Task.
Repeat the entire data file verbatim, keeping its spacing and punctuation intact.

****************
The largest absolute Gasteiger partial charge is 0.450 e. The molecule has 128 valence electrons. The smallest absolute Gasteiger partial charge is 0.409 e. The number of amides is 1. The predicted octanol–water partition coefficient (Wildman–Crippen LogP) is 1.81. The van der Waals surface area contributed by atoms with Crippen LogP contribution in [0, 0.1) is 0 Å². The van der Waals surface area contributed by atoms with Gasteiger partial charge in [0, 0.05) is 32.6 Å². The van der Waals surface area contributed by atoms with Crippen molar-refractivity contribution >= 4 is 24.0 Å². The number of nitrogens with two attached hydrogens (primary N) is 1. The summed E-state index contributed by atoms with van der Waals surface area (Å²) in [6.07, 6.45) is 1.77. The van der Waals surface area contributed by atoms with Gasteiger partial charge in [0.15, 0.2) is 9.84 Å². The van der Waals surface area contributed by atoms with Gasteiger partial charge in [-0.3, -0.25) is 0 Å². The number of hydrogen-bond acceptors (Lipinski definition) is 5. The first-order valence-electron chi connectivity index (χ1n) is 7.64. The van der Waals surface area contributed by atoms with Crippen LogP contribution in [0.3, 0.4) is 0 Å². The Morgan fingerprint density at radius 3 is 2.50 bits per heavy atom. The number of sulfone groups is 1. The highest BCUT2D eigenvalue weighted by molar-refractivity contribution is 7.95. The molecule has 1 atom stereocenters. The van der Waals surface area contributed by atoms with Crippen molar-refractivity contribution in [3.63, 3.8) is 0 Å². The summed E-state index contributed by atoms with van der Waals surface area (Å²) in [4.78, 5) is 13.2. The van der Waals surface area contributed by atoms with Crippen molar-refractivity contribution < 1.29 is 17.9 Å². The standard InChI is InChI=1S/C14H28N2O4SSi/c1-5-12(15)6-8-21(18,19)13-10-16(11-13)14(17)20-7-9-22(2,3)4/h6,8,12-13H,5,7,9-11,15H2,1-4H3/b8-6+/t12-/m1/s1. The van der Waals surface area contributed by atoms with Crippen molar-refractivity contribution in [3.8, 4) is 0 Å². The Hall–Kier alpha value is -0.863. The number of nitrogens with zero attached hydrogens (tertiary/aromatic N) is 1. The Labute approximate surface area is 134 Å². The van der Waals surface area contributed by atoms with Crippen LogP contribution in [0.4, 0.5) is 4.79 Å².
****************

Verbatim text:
The largest absolute Gasteiger partial charge is 0.450 e. The molecule has 128 valence electrons. The smallest absolute Gasteiger partial charge is 0.409 e. The number of amides is 1. The predicted octanol–water partition coefficient (Wildman–Crippen LogP) is 1.81. The van der Waals surface area contributed by atoms with Crippen LogP contribution in [0, 0.1) is 0 Å². The van der Waals surface area contributed by atoms with Gasteiger partial charge in [0, 0.05) is 32.6 Å². The van der Waals surface area contributed by atoms with Crippen molar-refractivity contribution >= 4 is 24.0 Å². The number of nitrogens with two attached hydrogens (primary N) is 1. The summed E-state index contributed by atoms with van der Waals surface area (Å²) in [6.07, 6.45) is 1.77. The van der Waals surface area contributed by atoms with Gasteiger partial charge in [0.15, 0.2) is 9.84 Å². The van der Waals surface area contributed by atoms with Gasteiger partial charge in [-0.3, -0.25) is 0 Å². The number of hydrogen-bond acceptors (Lipinski definition) is 5. The first-order valence-electron chi connectivity index (χ1n) is 7.64. The van der Waals surface area contributed by atoms with Crippen LogP contribution in [0.3, 0.4) is 0 Å². The Morgan fingerprint density at radius 3 is 2.50 bits per heavy atom. The number of sulfone groups is 1. The highest BCUT2D eigenvalue weighted by molar-refractivity contribution is 7.95. The molecule has 1 atom stereocenters. The van der Waals surface area contributed by atoms with Crippen molar-refractivity contribution in [3.63, 3.8) is 0 Å². The summed E-state index contributed by atoms with van der Waals surface area (Å²) in [4.78, 5) is 13.2. The van der Waals surface area contributed by atoms with Crippen molar-refractivity contribution < 1.29 is 17.9 Å². The standard InChI is InChI=1S/C14H28N2O4SSi/c1-5-12(15)6-8-21(18,19)13-10-16(11-13)14(17)20-7-9-22(2,3)4/h6,8,12-13H,5,7,9-11,15H2,1-4H3/b8-6+/t12-/m1/s1. The van der Waals surface area contributed by atoms with Crippen molar-refractivity contribution in [3.8, 4) is 0 Å². The Hall–Kier alpha value is -0.863. The number of nitrogens with zero attached hydrogens (tertiary/aromatic N) is 1. The Labute approximate surface area is 134 Å². The van der Waals surface area contributed by atoms with Crippen LogP contribution in [0.4, 0.5) is 4.79 Å².